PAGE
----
When The Pandemic Hit Q Fitness, This Wellness Gym Owner Took Things Virtual To Keep Members In Shape
Cremonlyn Morris-Frazier, the owner of Q Fitness and Wellness, founded the Minneapolis gym in January 2019 to give members of the LGBTQ+ community a place to work out and feel comfortable.
According to Morris-Frazier, Q fitness was doing well during its first year, increasing its number of customers and getting ready to offer some new classes. Then the COVID-19 pandemic changed everything.
“Once we had to close the doors to the large commercial space we leased, I had to immediately begin to think about how we could still fully support our clients remotely. And, I also had deep concerns about whether our unique, client-centered services could be delivered,” Morris-Frazier tells BLACK ENTERPRISE.
Like movie theaters, gyms were forced to completely shut down during the pandemic. However, Morris-Frazier, who has always had an entrepreneurial spirit, understood that providing virtual solutions would not only provide a way for her clients to stay in shape, it would keep Q Fitness and Wellness connected to its client base.
Since the business could now operate virtually, Morris-Frazier took the opportunity to move Q Fitness and Wellness to Charlotte, North Carolina, to be closer to her mother. She created a recording/fitness studio in the spare bedroom of the apartment she and her wife share. There she could conduct virtual workouts and continue providing her growing client base with the exercises they wanted.
“We have a loyal client base that was determined to maintain the mental and physical benefits that fitness provides,” Morris-Frazier says. “Many clients found the accessibility and convenience of working-out from home a bonus and were excited to be creative with their space in order to stay on their wellness track.”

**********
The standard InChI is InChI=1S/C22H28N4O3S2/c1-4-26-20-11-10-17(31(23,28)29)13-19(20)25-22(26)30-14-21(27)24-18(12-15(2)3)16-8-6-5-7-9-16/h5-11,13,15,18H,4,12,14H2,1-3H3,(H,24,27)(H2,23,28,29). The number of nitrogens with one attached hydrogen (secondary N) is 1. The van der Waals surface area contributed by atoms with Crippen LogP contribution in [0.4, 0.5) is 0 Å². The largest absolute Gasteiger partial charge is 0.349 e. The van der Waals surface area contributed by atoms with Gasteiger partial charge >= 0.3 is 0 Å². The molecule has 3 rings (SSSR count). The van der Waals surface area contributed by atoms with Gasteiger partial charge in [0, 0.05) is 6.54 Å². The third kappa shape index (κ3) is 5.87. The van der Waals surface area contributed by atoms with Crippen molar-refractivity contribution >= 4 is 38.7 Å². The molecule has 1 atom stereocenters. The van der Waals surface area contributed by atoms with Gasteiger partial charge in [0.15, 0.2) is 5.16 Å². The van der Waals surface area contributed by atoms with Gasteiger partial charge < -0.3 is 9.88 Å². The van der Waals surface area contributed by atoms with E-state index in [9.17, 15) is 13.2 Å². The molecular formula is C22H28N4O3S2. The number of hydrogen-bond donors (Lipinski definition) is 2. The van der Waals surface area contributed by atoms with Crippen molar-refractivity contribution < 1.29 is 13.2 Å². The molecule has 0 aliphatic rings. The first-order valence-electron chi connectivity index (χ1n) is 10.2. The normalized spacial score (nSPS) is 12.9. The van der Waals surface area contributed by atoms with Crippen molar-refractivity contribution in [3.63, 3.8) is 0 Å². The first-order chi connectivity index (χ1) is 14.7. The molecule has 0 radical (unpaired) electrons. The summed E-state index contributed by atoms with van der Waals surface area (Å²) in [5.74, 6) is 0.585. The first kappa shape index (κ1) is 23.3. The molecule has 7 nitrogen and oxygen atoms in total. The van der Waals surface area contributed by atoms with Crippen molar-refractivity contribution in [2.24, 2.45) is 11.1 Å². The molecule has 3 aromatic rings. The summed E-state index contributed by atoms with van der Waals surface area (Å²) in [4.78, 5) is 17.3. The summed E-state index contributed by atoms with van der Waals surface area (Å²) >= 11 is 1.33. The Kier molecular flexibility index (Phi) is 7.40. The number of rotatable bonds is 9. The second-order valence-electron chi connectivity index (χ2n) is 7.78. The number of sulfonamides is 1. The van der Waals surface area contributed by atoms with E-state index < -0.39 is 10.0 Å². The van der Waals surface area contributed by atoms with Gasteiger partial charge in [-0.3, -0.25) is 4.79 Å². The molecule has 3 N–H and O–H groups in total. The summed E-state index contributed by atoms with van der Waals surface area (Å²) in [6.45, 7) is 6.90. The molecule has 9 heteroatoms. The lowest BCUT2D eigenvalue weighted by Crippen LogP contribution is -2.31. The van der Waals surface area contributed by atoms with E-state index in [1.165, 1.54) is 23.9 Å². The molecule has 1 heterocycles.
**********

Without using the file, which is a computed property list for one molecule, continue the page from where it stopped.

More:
Morris-Frazier credits U.S. Bank with helping Q Fitness and Wellness during the pandemic by providing it with support from the bank’s business department.
“Our rep took the time to deeply understand what makes Q Fitness and Wellness unique and how important it is in our community,” Frazier says about the bank. “We were provided with many additional resources as well as being put in touch with others who are able to be of support to our small and growing business.”
Today, Q Fitness and Wellness has a new physical location where it offers personal training, small group classes, and LGBTQ safety and defense workshops at its studio in Charlotte as well as virtually. Additionally, clients can get nutritional and behavioral consulting and flexible pricing plans.
Morris-Frazier says she is thankful to the Charlotte community for helping her and Q Fitness and Wellness survive the pandemic but for making Charlotte home.
“I do not take for granted that many businesses did not survive, and I am appreciative of everyone who supported us and still supports us in this wonderful journey,” Morris-Frazier says. “Because I am still standing on the other end of the pandemic, I feel especially committed and responsible to make sure the services and safe place we have created for the LGBTQ+ community stays intact and continues to expand.”
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